It is the year that Wild Bill was killed in Deadwood, Mark Twain published The Adventures of Tom Sawyer, Custer bought the farm on the Little Bighorn, and the Republicans stole a presidential election.  But when McAdam and High-Spade ride into town there is an air of excitement and anticipation about a shooting contest in honor of the fact that it is also the centennial of America's Declaration of Independence.  At stake is a "One of a Thousand" Winchester 1873 model rifle that will go to the winner.  Marshal Earp is in charge of officiating at the contest.

WYATT EARP (Will Geer):  "It seems as when the Winchester people are turning out these here guns, every so often, maybe one gun out of every ten or twenty thousand -- well, it comes out just perfect.  Now naturally, it ain't for sale.  I would give a year's wages for that gun, but money won't buy it.  It wouldn't be right to sell it.  So the Winchester people have given it a name.  They call it "One of a Thousand."

As it turns out, McAdam is right.  Dutch Henry Brown (Stephen McNally) and his two partners in crime, Wesley (Steve Brodie) and Wheeler (James Millican), are in town.  There is no showdown in Dodge City between the two factions because the town's ordinance enforced by the Earps forces everyone to check their weapons when they enter town.  However, a confrontation does develop when both McAdam and Dutch Henry enter the shooting contest.

Lin McAdam (Stewart) and Dutch Henry (McNally) are the two finalists in the shooting contest.  The man on the right is Edmund Cobb, who appeared in hundreds of films, most of them Westerns.
McAdam wins the contest, but loses his prize rifle when he is waylaid by Dutch Henry and his two cronies.  McAdam and his partner hit the trail again in pursuit of Dutch Henry.  As the rifle changes hands it becomes an omen of bad luck for all who possess it, including McAdam, who is beat up when it is stolen from him.  But he gets off light.  The others die.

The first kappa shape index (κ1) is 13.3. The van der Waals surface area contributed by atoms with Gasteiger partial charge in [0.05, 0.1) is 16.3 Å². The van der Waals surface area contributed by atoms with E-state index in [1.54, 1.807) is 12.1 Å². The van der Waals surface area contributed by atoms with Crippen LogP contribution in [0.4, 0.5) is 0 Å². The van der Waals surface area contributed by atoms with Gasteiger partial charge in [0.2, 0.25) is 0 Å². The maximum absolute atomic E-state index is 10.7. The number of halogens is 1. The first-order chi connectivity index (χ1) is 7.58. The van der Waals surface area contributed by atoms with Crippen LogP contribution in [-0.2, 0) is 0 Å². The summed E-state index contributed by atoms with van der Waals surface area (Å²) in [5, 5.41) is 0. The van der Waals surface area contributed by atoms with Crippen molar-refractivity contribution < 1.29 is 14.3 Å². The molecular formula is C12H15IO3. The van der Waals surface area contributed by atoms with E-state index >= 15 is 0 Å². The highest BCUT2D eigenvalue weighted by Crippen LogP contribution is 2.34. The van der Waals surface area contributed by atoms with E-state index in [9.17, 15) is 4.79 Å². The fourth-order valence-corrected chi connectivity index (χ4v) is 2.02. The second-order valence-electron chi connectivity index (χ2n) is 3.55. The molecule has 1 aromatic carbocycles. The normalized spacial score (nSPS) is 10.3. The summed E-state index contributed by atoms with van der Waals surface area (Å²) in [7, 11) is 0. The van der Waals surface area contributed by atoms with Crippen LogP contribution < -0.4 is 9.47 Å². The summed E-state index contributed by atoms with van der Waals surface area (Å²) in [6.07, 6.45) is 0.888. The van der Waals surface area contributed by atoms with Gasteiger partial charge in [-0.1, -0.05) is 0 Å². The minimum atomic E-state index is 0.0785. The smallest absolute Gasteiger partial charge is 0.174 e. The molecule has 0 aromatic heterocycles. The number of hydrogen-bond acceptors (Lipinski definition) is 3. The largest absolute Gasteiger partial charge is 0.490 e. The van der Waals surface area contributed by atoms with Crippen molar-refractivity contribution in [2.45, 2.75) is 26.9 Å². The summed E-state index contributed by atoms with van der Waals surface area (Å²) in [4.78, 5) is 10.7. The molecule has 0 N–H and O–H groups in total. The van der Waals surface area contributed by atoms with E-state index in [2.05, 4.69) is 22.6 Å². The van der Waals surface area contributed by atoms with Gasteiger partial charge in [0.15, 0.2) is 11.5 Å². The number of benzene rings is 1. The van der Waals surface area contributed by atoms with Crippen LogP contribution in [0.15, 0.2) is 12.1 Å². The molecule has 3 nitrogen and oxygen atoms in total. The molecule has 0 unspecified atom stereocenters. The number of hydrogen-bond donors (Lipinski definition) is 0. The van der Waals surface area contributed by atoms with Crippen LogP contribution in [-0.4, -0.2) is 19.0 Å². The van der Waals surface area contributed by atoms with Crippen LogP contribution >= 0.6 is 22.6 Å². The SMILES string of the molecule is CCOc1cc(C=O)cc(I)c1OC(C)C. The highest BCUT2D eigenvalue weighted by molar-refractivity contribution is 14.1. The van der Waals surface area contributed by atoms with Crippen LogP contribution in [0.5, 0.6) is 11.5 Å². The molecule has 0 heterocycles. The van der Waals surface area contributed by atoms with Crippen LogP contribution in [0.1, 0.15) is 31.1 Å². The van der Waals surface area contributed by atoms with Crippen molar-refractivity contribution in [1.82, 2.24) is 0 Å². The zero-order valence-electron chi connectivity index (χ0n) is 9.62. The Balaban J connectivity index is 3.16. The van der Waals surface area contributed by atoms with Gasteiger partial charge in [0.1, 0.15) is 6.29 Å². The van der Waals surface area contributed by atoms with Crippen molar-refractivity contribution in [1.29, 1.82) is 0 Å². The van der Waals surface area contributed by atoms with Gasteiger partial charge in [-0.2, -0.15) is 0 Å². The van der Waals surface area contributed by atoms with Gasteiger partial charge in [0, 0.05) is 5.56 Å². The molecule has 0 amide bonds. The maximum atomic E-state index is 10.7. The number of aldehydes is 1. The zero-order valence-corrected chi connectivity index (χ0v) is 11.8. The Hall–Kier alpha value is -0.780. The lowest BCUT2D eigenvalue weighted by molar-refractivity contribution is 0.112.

The rifle passes from Dutch Henry to a crooked Indian trader (John McIntire) to an Indian warrior (Rock Hudson) to a man of questionable courage (Charles Drake) to an outlaw (Dan Duryea), back to Dutch Henry and, finally, McAdam regains the rifle in a climatic shoot-out with Dutch Henry.

Lin McAdam (James Stewart) pursues Dutch Henry (Stephen McNally).  The pursuit began in Tascosa, Texas.  It must have been a long chase, because it appears they are now in Arizona!

Lin McAdam, upper left, in pursuit of Dutch Henry, lower right.

HIGH-SPADE (Millard Mitchell):  "Well, that's the way it was.  The old man sired two sons.  One was no good...never any good.  Robbed a bank...a stagecoach.  Then when he came home and wanted to hide out, the old man wouldn't go for it.  So Dutch Henry shot the back."

Yes, Dutch Henry was really Matthew McAdam.  And now you know why Lin McAdam was on his trail.

HIGH-SPADE (Millard Mitchell):  "Did you ever wonder what he'd think about you hunting down Dutch Henry?"
LIN MCADAM (James Stewart):  "He'd understand.  He taught me to hunt."
HIGH-SPADE:  "Not men.  Hunting for food, that's all right.  Hunting a man to kill him?  You're beginning to like it." 
LIN:  "That's where you're wrong.  I don't like it.  Some things a man has to do, so he does 'em."  

That's right.  A man's gotta do what a man's gotta do.

I like this film.  I really do.  But I have one misgiving about it.  No, make that two, both concerning Dan Duryea.